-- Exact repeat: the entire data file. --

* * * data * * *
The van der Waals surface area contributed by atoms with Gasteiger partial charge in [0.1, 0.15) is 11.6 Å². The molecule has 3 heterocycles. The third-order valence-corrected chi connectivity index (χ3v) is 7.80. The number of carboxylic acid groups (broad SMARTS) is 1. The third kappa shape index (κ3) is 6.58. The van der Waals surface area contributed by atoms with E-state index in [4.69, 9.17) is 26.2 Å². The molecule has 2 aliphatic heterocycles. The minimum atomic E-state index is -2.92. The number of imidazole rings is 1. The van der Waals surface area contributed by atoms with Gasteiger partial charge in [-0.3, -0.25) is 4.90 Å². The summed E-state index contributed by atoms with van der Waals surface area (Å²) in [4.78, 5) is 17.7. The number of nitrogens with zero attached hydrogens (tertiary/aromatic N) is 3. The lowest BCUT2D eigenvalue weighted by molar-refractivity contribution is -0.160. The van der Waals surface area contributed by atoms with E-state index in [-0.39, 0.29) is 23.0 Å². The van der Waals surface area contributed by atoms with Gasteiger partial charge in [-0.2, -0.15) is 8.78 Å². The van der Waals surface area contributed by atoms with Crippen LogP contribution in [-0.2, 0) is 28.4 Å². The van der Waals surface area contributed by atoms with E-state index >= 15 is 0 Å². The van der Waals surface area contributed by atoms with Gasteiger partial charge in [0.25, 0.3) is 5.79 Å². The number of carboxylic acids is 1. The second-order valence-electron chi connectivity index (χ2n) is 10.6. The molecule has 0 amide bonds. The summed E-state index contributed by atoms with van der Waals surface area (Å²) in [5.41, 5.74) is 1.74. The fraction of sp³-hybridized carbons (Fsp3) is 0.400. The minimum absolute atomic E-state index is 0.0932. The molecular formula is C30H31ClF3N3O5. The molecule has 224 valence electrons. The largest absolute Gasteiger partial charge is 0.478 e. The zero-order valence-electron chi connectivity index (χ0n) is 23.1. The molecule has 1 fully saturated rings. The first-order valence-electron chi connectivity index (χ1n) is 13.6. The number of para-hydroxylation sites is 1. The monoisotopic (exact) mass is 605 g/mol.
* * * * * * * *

The van der Waals surface area contributed by atoms with Gasteiger partial charge in [0.1, 0.15) is 11.6 Å². The molecule has 3 heterocycles. The third-order valence-corrected chi connectivity index (χ3v) is 7.80. The number of carboxylic acid groups (broad SMARTS) is 1. The third kappa shape index (κ3) is 6.58. The van der Waals surface area contributed by atoms with E-state index in [4.69, 9.17) is 26.2 Å². The molecule has 2 aliphatic heterocycles. The minimum atomic E-state index is -2.92. The number of imidazole rings is 1. The van der Waals surface area contributed by atoms with Gasteiger partial charge in [-0.3, -0.25) is 4.90 Å². The summed E-state index contributed by atoms with van der Waals surface area (Å²) in [4.78, 5) is 17.7. The number of nitrogens with zero attached hydrogens (tertiary/aromatic N) is 3. The lowest BCUT2D eigenvalue weighted by molar-refractivity contribution is -0.160. The van der Waals surface area contributed by atoms with E-state index in [-0.39, 0.29) is 23.0 Å². The van der Waals surface area contributed by atoms with Gasteiger partial charge in [-0.2, -0.15) is 8.78 Å². The van der Waals surface area contributed by atoms with Crippen LogP contribution in [-0.2, 0) is 28.4 Å². The van der Waals surface area contributed by atoms with E-state index >= 15 is 0 Å². The van der Waals surface area contributed by atoms with Gasteiger partial charge in [0.25, 0.3) is 5.79 Å². The number of carboxylic acids is 1. The second-order valence-electron chi connectivity index (χ2n) is 10.6. The molecule has 0 amide bonds. The summed E-state index contributed by atoms with van der Waals surface area (Å²) in [5.41, 5.74) is 1.74. The fraction of sp³-hybridized carbons (Fsp3) is 0.400. The minimum absolute atomic E-state index is 0.0932. The molecular formula is C30H31ClF3N3O5. The molecule has 224 valence electrons. The largest absolute Gasteiger partial charge is 0.478 e. The zero-order valence-electron chi connectivity index (χ0n) is 23.1. The molecule has 1 fully saturated rings. The first-order valence-electron chi connectivity index (χ1n) is 13.6. The number of para-hydroxylation sites is 1. The monoisotopic (exact) mass is 605 g/mol.